University of Pittsburgh trustees Tuesday awarded Chancellor Mark Nordenberg a 3.3 percent salary increase to $580,000 and gave his top deputies raises ranging from 3.3 percent to 15 percent, citing a year of extraordinary accomplishments despite adversity.
The $18,500 pay raise Mr. Nordenberg is receiving in fiscal year 2012-13 is among increases awarded to seven officers of the university by the compensation committee of Pitt's board of trustees, which met via conference call.
Board chair Stephen Tritch said Pitt moved forward on several fronts despite difficulties that included a rash of bomb threats that traumatized the campus in the spring and a second consecutive year of major proposed funding cuts from the state.
Mr. Nordenberg's salary last year was frozen at his request, Mr. Tritch said, but the committee convinced him to take a raise this year, though Mr. Nordenberg insisted it be no greater than the smallest percentage awarded to other officers.
Pitt on Tuesday did not provide Mr. Nordenberg's total compensation, including benefits, for the period covered by the committee's vote. Information on Pitt's website put Mr. Nordenberg's total compensation in 2011 at $707,190.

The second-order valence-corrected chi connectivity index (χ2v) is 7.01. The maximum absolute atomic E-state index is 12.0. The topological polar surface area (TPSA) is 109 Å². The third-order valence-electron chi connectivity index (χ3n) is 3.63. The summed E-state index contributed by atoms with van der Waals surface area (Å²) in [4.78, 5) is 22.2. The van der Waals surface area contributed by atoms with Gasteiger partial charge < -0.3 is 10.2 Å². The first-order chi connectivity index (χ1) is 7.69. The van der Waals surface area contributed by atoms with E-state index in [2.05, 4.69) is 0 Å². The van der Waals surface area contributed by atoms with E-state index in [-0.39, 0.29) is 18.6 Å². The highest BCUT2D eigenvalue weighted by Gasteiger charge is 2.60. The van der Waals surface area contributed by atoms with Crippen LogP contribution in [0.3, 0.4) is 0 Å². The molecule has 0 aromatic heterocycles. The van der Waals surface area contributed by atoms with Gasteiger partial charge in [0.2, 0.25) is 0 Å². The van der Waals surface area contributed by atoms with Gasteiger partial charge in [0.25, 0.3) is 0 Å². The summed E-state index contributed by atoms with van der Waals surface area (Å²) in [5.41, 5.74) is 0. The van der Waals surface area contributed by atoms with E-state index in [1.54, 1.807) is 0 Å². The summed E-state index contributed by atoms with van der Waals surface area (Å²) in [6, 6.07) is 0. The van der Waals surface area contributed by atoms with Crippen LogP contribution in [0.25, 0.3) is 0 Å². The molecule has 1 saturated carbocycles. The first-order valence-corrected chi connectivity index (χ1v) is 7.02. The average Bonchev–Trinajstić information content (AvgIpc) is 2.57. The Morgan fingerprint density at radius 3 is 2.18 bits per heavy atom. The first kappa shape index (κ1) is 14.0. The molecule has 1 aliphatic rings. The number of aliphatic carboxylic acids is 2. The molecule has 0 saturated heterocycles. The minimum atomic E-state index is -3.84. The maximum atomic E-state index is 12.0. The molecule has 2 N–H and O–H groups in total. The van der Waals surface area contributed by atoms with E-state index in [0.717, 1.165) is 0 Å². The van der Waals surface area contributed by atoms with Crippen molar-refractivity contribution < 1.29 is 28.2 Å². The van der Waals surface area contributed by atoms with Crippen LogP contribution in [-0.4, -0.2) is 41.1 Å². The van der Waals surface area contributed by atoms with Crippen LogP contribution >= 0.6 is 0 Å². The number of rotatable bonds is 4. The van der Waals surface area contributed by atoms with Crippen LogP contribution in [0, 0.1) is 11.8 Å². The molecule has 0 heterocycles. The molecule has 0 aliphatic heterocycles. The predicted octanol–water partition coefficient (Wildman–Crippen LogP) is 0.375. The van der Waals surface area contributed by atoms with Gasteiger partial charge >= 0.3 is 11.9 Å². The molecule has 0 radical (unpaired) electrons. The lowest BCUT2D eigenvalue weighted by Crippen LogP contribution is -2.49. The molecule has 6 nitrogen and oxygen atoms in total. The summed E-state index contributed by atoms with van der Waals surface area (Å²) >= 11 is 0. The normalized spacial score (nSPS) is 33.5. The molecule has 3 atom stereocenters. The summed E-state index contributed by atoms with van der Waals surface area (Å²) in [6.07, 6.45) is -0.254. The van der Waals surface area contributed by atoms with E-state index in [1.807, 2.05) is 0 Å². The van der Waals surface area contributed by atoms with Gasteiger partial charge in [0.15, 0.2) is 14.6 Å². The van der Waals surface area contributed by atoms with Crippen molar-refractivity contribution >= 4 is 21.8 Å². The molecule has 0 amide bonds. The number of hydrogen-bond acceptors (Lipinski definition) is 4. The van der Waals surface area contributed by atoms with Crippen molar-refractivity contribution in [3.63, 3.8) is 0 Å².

His and the other raises approved by the committee are retroactive to July.
Now in his 18th year as chancellor, Mr. Nordenberg, 64, is "one of the most senior and successful university leaders in the country," Mr. Tritch said. "He has led this institution to 17 consecutive years of outstanding progress."
Other raises approved by the committee Tuesday include:
• Amy Marsh, chief investment officer, a 15 percent or $53,000 increase, bringing her salary to $405,000;
• Patricia Beeson, provost and senior vice chancellor, 10 percent or $34,000 increase, bringing her salary to $374,000;
• Jerome Cochran, executive vice chancellor and general counsel, a 3.8 percent or $18,000 increase, bringing his salary to $493,000;
• Arthur Ramicone, chief financial officer, a 3.8 percent or $13,000 increase, bringing his salary to $357,000;
• Jean Ferketish, secretary to the board of trustees and assistant chancellor, a 3.8 percent or $8,000 increase, bringing her salary to $216,000;
• Arthur Levine, senior vice chancellor for health sciences and dean of the School of Medicine, a 3.3 percent or $25,500 increase, bringing his salary to $787,500.
On average, officials said, faculty salaries increased 3.7 percent.
Mr. Tritch noted concern among trustees that Mr. Nordenberg and other top officers are paid less than comparable peers based on benchmarking by the school's executive compensation consultant.
Mr. Nordenberg said Ms. Marsh, who received the largest percentage increase, had become the subject of a recruiting effort and that Pitt's attempts to keep her resulted in the 15 percent pay raise. He said it stayed within appropriate benchmark levels.education - neigh_city
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